Marienkonzert Altomünster - Beata es Virgo von Giovanni Gabrieli
Marienkonzert Altomünster - Beata es Virgo von Giovanni Gabrieli Beata es Virgo - Giovanni Gabrieli Vokalensemble "a cappella Ammersee" anläßlich eines Konzertes im Münster zu Altomünster am 29.05.2011 Aufführende: Juliane von Meding - Sopran Angelika Werner - Sopran Heike Müller-Syhre - Alt Cornelia Hösel - Alt Waldemar Weinheimer - Tenor Marcus Türk - Tenor Manuel Meier-Staude - Bass Christof Büttner - Bass
Classic Beat Orchestra - Here We Go (Canon in D, Pachelbel)
Classic Beat Orchestra - Here We Go (Canon in D, Pachelbel) For Management and Booking please contact: +40 721 022 037 www.classicbeatorchestra.com Mischa - Piano, Keyboard, Conductor Violins - Ioana, Sabina, Maria Cello - Mihail Drums - Gaby Bass - Polly Guitar - Radu Jazz Voice - Andreea Cernica Alex Tasha - Cameraman Florin Bucur - Camera Assitant Costi Trandafir - Photography Bogdan Bogatu - Video Producer Dan Banciulea - Video Editor Canon in Reggae Have you ever felt like You're living the best day of your life With someone to hold you to love you To be there by your side Trying hard to believe That something big is going on Then when you knock at the door Surprize... nobody's home Try to figure it out Where are you gonna sleep tonight So tired of walking and acting like Everything's alright Refren: So don't you know don't you know Baby come on let it go go go So don't you know You're not on your own So here we go here we go Rocking together this show ow ow So here we go Here we go Rap: So brother can you believe me This time you got to create your own way Don't look back just rellax Now you can live on the highway Eyes are blind Open your mind You're one of a kind End of the line So ain't no other love song Ain't no other lie It's all your emotions Ready to fly It's not a test You can confess Life's a mess But we are blessed Refren: So don't you know don't you know Baby com on let it go go go So don't you know You're not on your own So here we go here we go Rocking together this show ow ow So here we go Here we go
Johann Strauss II - The Blue Danube Waltz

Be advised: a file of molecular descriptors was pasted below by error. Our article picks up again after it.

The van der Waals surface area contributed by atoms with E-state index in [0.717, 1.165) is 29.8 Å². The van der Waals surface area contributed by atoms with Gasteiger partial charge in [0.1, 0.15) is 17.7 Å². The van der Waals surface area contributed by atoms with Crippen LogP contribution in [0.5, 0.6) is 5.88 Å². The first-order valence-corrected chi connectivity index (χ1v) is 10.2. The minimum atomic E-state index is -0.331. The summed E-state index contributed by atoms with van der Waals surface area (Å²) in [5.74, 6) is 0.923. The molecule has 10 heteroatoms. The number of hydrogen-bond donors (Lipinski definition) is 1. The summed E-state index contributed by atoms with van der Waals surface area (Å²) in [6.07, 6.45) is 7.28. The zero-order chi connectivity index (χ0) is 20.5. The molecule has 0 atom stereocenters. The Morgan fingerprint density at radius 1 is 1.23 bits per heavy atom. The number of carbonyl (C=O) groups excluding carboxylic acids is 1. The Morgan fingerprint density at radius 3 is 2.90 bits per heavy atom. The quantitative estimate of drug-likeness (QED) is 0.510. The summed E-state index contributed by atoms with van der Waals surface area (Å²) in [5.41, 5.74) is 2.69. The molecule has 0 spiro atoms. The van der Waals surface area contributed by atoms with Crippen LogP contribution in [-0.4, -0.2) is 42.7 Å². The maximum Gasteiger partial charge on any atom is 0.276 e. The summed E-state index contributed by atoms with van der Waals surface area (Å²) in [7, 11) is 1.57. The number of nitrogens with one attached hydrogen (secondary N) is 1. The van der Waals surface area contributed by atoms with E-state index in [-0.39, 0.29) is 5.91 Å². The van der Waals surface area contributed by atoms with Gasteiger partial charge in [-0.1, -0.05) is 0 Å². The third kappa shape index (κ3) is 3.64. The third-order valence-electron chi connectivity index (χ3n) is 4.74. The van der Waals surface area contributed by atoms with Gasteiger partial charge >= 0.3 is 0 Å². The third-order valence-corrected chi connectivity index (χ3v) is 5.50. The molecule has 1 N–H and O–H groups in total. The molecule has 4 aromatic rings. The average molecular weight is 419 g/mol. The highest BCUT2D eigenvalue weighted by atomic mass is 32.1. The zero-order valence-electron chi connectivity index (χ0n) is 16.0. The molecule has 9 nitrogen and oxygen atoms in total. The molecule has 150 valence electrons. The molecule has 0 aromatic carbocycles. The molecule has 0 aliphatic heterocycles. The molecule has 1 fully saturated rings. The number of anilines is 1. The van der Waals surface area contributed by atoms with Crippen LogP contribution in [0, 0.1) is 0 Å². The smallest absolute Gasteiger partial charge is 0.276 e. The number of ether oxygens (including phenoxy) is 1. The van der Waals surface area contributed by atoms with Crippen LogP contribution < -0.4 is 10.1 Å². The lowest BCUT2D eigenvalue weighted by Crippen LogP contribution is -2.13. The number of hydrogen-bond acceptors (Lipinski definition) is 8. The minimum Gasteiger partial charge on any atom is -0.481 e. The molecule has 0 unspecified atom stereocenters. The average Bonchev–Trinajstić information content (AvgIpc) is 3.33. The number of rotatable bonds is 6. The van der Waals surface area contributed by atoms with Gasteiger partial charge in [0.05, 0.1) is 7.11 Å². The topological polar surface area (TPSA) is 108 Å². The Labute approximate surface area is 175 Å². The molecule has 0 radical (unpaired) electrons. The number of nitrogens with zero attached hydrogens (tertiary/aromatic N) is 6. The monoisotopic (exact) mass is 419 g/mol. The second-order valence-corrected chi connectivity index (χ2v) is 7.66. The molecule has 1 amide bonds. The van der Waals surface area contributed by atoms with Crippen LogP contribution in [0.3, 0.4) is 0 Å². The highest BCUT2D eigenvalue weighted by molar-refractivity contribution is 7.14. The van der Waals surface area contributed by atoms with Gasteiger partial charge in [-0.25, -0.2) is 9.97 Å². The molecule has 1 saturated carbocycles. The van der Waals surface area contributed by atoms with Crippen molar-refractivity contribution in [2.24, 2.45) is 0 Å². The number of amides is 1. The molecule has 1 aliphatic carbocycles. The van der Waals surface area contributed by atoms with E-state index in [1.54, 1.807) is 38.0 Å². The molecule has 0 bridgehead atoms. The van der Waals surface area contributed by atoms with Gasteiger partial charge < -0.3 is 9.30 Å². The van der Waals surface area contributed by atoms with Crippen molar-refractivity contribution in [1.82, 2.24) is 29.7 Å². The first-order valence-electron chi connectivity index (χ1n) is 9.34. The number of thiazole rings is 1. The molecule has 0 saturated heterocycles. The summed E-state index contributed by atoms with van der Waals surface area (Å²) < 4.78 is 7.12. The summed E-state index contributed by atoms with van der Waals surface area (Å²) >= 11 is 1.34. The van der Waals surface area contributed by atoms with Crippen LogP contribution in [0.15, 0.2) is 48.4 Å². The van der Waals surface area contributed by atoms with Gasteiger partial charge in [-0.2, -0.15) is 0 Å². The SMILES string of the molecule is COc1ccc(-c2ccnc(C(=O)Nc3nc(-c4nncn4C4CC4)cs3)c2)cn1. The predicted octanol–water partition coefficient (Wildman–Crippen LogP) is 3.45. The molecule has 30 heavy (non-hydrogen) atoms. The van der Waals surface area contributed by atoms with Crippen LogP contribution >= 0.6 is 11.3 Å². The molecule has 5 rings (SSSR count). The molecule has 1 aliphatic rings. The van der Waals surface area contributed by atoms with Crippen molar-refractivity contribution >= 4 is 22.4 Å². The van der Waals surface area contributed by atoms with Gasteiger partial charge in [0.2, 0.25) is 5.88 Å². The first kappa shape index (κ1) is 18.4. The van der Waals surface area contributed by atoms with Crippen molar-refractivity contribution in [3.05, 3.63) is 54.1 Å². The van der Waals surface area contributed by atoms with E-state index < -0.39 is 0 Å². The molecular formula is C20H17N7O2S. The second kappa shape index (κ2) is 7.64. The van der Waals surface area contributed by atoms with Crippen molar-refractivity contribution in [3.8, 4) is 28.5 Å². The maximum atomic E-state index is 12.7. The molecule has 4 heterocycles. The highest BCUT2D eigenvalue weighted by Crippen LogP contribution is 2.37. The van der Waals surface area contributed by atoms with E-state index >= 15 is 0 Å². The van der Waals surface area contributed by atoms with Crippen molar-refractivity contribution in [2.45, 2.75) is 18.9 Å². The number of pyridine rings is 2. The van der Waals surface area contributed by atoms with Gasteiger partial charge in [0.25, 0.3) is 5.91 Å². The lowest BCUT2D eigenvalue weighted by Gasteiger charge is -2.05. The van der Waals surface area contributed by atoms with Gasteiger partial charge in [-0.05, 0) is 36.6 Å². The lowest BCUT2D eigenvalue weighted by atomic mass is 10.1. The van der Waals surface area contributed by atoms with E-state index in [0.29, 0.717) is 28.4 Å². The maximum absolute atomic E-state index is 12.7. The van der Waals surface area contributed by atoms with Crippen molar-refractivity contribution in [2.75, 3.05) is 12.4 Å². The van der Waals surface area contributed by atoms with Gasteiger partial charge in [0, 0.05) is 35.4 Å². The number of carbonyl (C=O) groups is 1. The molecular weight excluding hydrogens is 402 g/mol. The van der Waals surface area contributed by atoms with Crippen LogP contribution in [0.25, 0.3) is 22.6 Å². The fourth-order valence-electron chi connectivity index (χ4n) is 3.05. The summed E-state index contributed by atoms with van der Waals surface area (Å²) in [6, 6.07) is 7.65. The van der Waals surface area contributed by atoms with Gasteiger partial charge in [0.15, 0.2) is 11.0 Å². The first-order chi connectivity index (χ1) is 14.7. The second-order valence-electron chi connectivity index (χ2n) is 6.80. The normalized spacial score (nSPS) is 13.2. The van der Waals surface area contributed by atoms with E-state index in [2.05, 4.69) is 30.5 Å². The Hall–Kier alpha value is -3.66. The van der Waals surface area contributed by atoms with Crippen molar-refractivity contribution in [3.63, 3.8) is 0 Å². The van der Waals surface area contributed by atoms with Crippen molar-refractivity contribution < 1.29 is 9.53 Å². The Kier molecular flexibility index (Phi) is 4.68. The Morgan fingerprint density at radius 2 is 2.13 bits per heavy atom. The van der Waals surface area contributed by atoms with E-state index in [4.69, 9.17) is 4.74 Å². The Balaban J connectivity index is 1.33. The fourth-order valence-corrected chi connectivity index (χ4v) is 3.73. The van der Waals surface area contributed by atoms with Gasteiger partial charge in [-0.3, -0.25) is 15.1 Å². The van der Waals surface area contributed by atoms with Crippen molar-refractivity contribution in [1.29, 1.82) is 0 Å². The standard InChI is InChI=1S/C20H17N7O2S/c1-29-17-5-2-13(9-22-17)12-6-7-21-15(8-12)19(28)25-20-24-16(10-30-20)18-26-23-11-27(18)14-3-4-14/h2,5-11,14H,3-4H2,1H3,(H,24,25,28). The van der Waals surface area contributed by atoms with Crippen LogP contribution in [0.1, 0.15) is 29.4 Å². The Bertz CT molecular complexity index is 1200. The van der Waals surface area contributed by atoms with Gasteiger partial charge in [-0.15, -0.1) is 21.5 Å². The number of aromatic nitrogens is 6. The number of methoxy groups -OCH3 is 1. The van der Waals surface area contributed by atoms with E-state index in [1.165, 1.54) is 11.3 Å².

Johann Strauss II - The Blue Danube Waltz Title : Johann Strauss II , The Blue Danube Waltz Date : 1867 From Wikipedia,The Blue Danube is the common English title of An der schönen blauen Donau op. 314 (On the Beautiful Blue Danube), a waltz by Johann Strauss II, composed in 1867. Originally performed 9 February 1867 at a concert of the Wiener Männergesangsverein (Vienna Men's Choral Association), it has been one of the most consistently popular pieces of music in the classical repertoire. Its initial performance was only a mild success, however, and Strauss is reputed to have said "The devil take the waltz, my only regret is for the coda -- I wish that had been a success!" The waltz originally had an accompanying song text written by Josef Weyl. Strauss adapted it into a purely orchestral version for the World's Fair in Paris that same year, and it became a great success in this form. The instrumental version is by far the most commonly performed today. An alternate text by Franz von Gernerth, Donau so blau (Danube so blue), is also used on occasion. The sentimental Viennese connotations of the piece have made it into a sort of unofficial Austrian national anthem. It is a traditional encore piece at the annual Vienna New Year's Concert. The first few bars are also the interval signal of Osterreich Rundfunk's overseas programs. It is reported by composer Norman Lloyd in his "Golden Encyclopedia of Music" that when asked by Frau Strauss for an autograph, the composer Johannes Brahms autographed Mrs. Strauss's fan by writing on it the first few bars of the Blue Danube. Under it he wrote "Unfortunately not by Johannes Brahms".The work commences with an extended introduction in the key of A major with shimmering (tremolo) violins and a French horn spelling out the familiar waltz theme, answered by staccato wind chords, in a subdued mood. It rises briefly into a loud passage but quickly dies down into the same restful nature of the opening bars. A contrasting and quick phrase in D major anticipates the waltz before 3 quiet downward-moving bass notes "usher in" the first principal waltz melody. The first waltz theme is familiar gently rising triad motif in cellos and horns in the tonic D major, accompanied by harps; the Viennese waltz beat is accentuated at the end of each 3-note phrase. The Waltz 1A triumphantly ends its rounds of the motif, and waltz 1B follows in the same key; the genial mood is still apparent. Waltz 2A glides in quietly (still in D major) before a short contrasting middle section in B flat major. The entire section is repeated. A more dour waltz 3A is introduced in G major before a fleeting eighth-note melodic phrase (waltz 3B). An loud Intrada (introduction) is then played. Waltz 4A starts off in a romantic mood (F major) before a more joyous waltz 4B in the same key. After another short Intrada in A, cadencing in F-sharp minor, sonorous clarinets spell out the poignant melody of waltz 5A in A. Waltz 5B is the climax, punctuated by cymbal crashes. Each of these may be repeated at the discretion of the performer. The coda recalls earlier sections (3A and 2A) before furious chords usher in a recap of the romantic Waltz 4A. The idyll is cut short as the waltz hurries back to the famous waltz theme 1A again. This statement is cut short, however, by the final codetta: a variation of 1A is presented, connecting to a rushing eighth-note passage in the final few bars: repeated tonic chords underlined by a snare drumroll and a bright-sounding flourish.